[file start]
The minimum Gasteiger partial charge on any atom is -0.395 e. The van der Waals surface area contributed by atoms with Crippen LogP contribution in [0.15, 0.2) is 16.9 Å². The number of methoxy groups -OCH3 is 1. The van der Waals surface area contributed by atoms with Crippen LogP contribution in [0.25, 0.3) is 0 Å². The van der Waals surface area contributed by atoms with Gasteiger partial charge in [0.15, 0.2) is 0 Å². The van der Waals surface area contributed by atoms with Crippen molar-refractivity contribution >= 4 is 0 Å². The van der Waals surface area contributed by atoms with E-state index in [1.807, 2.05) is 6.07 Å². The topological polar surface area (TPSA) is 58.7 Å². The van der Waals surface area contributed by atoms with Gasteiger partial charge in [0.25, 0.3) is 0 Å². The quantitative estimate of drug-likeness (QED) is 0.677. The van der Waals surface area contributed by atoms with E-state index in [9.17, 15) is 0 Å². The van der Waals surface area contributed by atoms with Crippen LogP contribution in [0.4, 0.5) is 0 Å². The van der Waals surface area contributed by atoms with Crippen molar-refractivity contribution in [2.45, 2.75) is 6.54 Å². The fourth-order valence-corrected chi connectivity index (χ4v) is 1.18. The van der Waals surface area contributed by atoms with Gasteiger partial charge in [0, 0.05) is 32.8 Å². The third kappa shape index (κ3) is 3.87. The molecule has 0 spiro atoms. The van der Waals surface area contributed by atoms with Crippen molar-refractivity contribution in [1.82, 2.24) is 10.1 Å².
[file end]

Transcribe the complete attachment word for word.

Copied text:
The minimum Gasteiger partial charge on any atom is -0.395 e. The van der Waals surface area contributed by atoms with Crippen LogP contribution in [0.15, 0.2) is 16.9 Å². The number of methoxy groups -OCH3 is 1. The van der Waals surface area contributed by atoms with Crippen LogP contribution in [0.25, 0.3) is 0 Å². The van der Waals surface area contributed by atoms with Gasteiger partial charge in [0.15, 0.2) is 0 Å². The van der Waals surface area contributed by atoms with Crippen molar-refractivity contribution >= 4 is 0 Å². The van der Waals surface area contributed by atoms with E-state index in [1.807, 2.05) is 6.07 Å². The topological polar surface area (TPSA) is 58.7 Å². The van der Waals surface area contributed by atoms with Gasteiger partial charge in [0.25, 0.3) is 0 Å². The quantitative estimate of drug-likeness (QED) is 0.677. The van der Waals surface area contributed by atoms with E-state index in [9.17, 15) is 0 Å². The van der Waals surface area contributed by atoms with Crippen LogP contribution in [0.4, 0.5) is 0 Å². The van der Waals surface area contributed by atoms with Crippen molar-refractivity contribution in [2.45, 2.75) is 6.54 Å². The fourth-order valence-corrected chi connectivity index (χ4v) is 1.18. The van der Waals surface area contributed by atoms with Gasteiger partial charge in [0, 0.05) is 32.8 Å². The third kappa shape index (κ3) is 3.87. The molecule has 0 spiro atoms. The van der Waals surface area contributed by atoms with Crippen molar-refractivity contribution in [1.82, 2.24) is 10.1 Å².